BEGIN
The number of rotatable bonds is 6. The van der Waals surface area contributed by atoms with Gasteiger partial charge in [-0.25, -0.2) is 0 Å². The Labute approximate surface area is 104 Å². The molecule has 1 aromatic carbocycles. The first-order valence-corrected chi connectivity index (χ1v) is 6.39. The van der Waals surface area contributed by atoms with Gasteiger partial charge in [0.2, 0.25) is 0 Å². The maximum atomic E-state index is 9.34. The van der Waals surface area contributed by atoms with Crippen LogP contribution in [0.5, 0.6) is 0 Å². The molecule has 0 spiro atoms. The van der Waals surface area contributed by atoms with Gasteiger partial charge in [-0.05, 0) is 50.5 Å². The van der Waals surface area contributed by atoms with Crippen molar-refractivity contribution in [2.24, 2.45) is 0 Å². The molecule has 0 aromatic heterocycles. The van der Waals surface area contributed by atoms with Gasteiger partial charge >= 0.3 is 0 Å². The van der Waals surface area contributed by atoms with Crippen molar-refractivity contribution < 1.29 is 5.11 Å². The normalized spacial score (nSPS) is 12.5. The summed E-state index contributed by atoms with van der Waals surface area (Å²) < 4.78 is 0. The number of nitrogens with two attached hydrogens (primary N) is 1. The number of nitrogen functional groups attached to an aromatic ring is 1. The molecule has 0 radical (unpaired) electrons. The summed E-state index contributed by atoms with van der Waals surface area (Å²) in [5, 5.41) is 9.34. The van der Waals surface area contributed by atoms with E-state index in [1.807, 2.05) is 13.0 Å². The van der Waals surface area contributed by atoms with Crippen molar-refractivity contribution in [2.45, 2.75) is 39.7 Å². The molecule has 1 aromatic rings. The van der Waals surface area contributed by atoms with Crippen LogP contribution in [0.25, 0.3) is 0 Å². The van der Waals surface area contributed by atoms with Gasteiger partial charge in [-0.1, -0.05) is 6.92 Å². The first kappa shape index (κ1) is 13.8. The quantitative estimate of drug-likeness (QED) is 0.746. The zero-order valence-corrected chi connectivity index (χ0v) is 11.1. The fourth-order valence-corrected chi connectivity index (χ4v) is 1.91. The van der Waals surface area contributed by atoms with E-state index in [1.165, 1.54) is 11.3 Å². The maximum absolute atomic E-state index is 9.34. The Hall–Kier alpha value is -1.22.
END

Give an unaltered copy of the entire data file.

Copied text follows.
The number of rotatable bonds is 6. The van der Waals surface area contributed by atoms with Gasteiger partial charge in [-0.25, -0.2) is 0 Å². The Labute approximate surface area is 104 Å². The molecule has 1 aromatic carbocycles. The first-order valence-corrected chi connectivity index (χ1v) is 6.39. The van der Waals surface area contributed by atoms with Gasteiger partial charge in [0.2, 0.25) is 0 Å². The maximum atomic E-state index is 9.34. The van der Waals surface area contributed by atoms with Crippen LogP contribution in [0.5, 0.6) is 0 Å². The molecule has 0 spiro atoms. The van der Waals surface area contributed by atoms with Gasteiger partial charge in [-0.05, 0) is 50.5 Å². The van der Waals surface area contributed by atoms with Crippen molar-refractivity contribution in [2.24, 2.45) is 0 Å². The molecule has 0 aromatic heterocycles. The van der Waals surface area contributed by atoms with Gasteiger partial charge >= 0.3 is 0 Å². The van der Waals surface area contributed by atoms with Crippen molar-refractivity contribution < 1.29 is 5.11 Å². The normalized spacial score (nSPS) is 12.5. The summed E-state index contributed by atoms with van der Waals surface area (Å²) < 4.78 is 0. The number of nitrogens with two attached hydrogens (primary N) is 1. The number of nitrogen functional groups attached to an aromatic ring is 1. The molecule has 0 radical (unpaired) electrons. The summed E-state index contributed by atoms with van der Waals surface area (Å²) in [5, 5.41) is 9.34. The van der Waals surface area contributed by atoms with E-state index in [1.807, 2.05) is 13.0 Å². The van der Waals surface area contributed by atoms with Crippen molar-refractivity contribution in [2.45, 2.75) is 39.7 Å². The molecule has 1 aromatic rings. The van der Waals surface area contributed by atoms with Crippen LogP contribution in [0.25, 0.3) is 0 Å². The van der Waals surface area contributed by atoms with Gasteiger partial charge in [-0.1, -0.05) is 6.92 Å². The first kappa shape index (κ1) is 13.8. The quantitative estimate of drug-likeness (QED) is 0.746. The zero-order valence-corrected chi connectivity index (χ0v) is 11.1. The fourth-order valence-corrected chi connectivity index (χ4v) is 1.91. The van der Waals surface area contributed by atoms with E-state index in [1.165, 1.54) is 11.3 Å². The maximum absolute atomic E-state index is 9.34. The Hall–Kier alpha value is -1.22.